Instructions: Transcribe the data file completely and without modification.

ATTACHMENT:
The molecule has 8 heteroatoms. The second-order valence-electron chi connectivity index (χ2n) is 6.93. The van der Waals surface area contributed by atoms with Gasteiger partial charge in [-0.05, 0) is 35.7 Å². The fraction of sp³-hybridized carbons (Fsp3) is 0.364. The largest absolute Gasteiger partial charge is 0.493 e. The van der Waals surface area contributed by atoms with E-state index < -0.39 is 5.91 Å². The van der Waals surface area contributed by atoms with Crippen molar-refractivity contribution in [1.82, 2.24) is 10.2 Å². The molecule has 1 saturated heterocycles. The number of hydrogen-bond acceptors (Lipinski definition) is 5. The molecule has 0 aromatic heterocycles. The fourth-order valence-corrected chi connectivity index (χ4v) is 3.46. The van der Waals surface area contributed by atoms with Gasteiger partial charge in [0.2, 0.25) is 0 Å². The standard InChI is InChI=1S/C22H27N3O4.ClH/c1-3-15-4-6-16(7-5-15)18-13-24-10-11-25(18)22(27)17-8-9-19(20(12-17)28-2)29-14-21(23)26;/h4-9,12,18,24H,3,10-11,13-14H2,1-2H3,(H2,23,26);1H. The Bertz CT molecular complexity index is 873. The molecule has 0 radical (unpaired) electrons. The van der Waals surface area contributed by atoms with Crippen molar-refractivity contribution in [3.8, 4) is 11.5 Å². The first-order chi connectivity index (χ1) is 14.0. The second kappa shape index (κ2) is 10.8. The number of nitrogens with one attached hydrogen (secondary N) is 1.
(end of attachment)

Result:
The molecule has 8 heteroatoms. The second-order valence-electron chi connectivity index (χ2n) is 6.93. The van der Waals surface area contributed by atoms with Gasteiger partial charge in [-0.05, 0) is 35.7 Å². The fraction of sp³-hybridized carbons (Fsp3) is 0.364. The largest absolute Gasteiger partial charge is 0.493 e. The van der Waals surface area contributed by atoms with E-state index < -0.39 is 5.91 Å². The van der Waals surface area contributed by atoms with Crippen molar-refractivity contribution in [1.82, 2.24) is 10.2 Å². The molecule has 1 saturated heterocycles. The number of hydrogen-bond acceptors (Lipinski definition) is 5. The molecule has 0 aromatic heterocycles. The fourth-order valence-corrected chi connectivity index (χ4v) is 3.46. The van der Waals surface area contributed by atoms with Gasteiger partial charge in [0.2, 0.25) is 0 Å². The standard InChI is InChI=1S/C22H27N3O4.ClH/c1-3-15-4-6-16(7-5-15)18-13-24-10-11-25(18)22(27)17-8-9-19(20(12-17)28-2)29-14-21(23)26;/h4-9,12,18,24H,3,10-11,13-14H2,1-2H3,(H2,23,26);1H. The Bertz CT molecular complexity index is 873. The molecule has 0 radical (unpaired) electrons. The van der Waals surface area contributed by atoms with Crippen molar-refractivity contribution in [3.8, 4) is 11.5 Å². The first-order chi connectivity index (χ1) is 14.0. The second kappa shape index (κ2) is 10.8. The number of nitrogens with one attached hydrogen (secondary N) is 1.